April 27, 2013

OF COURSE, THE DATA IS ALSO SO FAULTY...:

The Misuse and Meaning of GDP, the main gauge of economic growth (Robert Shapiro, Apr 27, 2013, Daily Beast)

It's no mystery why markets and politicians track the GDP figures so zealously. Compiled by 2,000 economists and statisticians at the Bureau of Economic Analysis (BEA), GDP pulls together everything they can measure about how much American households and industries earn, consume and invest, and for what purposes.  But earlier in the week, the BEA also tacitly acknowledged that its current GDP measure lags pretty badly behind the actual economy. Earlier in the week, the Bureau released a set of changes in how it will calculate GDP which will take effect in the second quarter report to be released on July 31. The main point of those changes is to take better account of the economic value of ideas and intangible assets. Few among us today question the notion that new ideas can have great economic value. And some 15 years ago -- long before smart phones, tablets and protein-based medications -- the BEA started to study how to revise the GDP measure to better measure that value. Finally, this week, the Bureau announced that starting soon, and for the first time, when a company undertakes research and development or creates a new book, music, or movie, BEA will count those costs as investments that add to GDP, rather than as ordinary business expenses, which do not.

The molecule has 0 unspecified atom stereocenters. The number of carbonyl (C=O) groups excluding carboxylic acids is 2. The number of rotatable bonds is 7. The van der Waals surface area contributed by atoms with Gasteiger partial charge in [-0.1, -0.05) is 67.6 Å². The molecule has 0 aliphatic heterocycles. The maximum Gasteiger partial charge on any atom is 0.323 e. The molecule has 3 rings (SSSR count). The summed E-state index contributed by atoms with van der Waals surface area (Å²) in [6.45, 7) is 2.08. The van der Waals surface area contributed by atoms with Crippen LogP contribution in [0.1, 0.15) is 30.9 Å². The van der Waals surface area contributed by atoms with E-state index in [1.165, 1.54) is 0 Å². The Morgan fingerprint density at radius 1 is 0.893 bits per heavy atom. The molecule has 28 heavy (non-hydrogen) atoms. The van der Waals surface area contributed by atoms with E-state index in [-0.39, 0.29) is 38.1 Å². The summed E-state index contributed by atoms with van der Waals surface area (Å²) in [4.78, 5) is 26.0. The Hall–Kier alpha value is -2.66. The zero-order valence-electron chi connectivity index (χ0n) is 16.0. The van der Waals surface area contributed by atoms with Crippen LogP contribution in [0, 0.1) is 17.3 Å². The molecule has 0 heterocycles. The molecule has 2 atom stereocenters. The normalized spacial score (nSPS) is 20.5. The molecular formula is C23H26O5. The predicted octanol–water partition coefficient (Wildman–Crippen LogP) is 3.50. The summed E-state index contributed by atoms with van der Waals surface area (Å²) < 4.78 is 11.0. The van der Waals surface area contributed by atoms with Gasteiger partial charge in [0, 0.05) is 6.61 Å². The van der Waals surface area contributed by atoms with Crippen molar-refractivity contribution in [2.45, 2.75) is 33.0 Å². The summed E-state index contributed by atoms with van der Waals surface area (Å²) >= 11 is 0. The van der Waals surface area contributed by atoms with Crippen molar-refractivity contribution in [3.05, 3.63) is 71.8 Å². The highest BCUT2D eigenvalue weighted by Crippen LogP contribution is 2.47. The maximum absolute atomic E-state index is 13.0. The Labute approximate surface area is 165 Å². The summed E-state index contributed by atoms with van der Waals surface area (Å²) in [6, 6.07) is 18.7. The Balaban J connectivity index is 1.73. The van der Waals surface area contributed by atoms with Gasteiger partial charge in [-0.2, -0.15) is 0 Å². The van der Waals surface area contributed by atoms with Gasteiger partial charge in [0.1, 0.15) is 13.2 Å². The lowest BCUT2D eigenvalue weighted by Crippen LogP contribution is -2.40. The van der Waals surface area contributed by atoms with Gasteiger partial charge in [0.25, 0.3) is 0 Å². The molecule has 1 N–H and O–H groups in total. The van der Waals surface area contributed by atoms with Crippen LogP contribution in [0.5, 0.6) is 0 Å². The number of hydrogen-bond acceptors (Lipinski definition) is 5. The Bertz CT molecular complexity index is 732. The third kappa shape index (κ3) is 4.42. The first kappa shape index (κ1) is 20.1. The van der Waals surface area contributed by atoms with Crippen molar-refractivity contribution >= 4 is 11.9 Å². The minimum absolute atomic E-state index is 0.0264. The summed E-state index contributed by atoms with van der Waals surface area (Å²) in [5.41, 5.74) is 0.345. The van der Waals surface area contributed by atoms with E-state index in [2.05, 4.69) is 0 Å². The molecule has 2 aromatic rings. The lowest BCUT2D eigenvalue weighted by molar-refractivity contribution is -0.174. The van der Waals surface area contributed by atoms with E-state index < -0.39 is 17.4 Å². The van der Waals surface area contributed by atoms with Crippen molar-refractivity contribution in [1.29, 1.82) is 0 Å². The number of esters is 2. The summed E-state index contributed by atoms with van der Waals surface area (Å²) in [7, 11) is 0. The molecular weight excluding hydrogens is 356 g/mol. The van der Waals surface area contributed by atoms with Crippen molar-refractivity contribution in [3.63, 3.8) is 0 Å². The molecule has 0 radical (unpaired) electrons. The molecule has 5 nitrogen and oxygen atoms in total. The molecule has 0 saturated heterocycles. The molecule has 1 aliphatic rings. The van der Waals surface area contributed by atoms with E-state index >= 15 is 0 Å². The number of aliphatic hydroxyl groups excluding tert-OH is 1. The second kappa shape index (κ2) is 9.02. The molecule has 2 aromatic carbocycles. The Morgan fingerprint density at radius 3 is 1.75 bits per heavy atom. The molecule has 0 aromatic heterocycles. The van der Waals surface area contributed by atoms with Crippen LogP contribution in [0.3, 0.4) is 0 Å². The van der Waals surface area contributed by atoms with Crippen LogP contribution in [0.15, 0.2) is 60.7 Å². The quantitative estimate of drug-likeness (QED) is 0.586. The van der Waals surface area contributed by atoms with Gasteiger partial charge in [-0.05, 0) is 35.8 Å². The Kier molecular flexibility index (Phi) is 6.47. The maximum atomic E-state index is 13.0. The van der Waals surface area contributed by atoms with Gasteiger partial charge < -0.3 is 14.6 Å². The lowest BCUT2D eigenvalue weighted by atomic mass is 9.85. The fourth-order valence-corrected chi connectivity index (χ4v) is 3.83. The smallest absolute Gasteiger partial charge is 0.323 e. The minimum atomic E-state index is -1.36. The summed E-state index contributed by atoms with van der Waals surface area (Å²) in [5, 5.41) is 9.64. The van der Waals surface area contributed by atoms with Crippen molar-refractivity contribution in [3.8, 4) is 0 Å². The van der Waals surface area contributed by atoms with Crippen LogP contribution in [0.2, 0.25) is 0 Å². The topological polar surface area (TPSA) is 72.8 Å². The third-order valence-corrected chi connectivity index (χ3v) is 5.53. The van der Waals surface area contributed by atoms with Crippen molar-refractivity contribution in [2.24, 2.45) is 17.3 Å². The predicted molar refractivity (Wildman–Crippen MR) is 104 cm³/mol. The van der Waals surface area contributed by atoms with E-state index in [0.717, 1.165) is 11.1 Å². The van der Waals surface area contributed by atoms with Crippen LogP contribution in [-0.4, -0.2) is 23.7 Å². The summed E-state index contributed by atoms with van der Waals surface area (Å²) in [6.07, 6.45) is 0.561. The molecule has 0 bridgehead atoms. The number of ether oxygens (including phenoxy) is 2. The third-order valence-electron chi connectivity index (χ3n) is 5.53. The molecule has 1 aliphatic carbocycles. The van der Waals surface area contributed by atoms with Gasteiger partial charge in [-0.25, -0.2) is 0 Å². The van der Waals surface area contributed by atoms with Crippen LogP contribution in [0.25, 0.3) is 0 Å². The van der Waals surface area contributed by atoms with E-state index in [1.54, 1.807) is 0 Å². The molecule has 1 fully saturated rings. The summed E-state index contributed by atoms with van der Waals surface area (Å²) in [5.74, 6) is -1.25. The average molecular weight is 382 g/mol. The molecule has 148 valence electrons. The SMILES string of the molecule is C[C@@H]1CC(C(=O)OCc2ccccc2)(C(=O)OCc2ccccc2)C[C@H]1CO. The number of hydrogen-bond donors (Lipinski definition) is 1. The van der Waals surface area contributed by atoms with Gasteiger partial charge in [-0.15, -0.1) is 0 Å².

BEA also will apply these changes to its GDP numbers going back more than a half-century.  In the present, the revisions, in an instant, will add some $400 billion to the official accounting of the economy's current total product. Voila! Business profits also will look larger - now and for the past half-century -- because ordinary business expenses reduce reported profits, while investments do not.  Most important, the revisions tell us that American businesses and government, together, now invest just 2.1 percent of GDP in R&D - that's less investment than in the 1990s, especially by businesses.

...that it took ten years to determine that there had been no recessions after the 1987 market crash nor under GHWB.  
Posted by at April 27, 2013 2:37 PM
  

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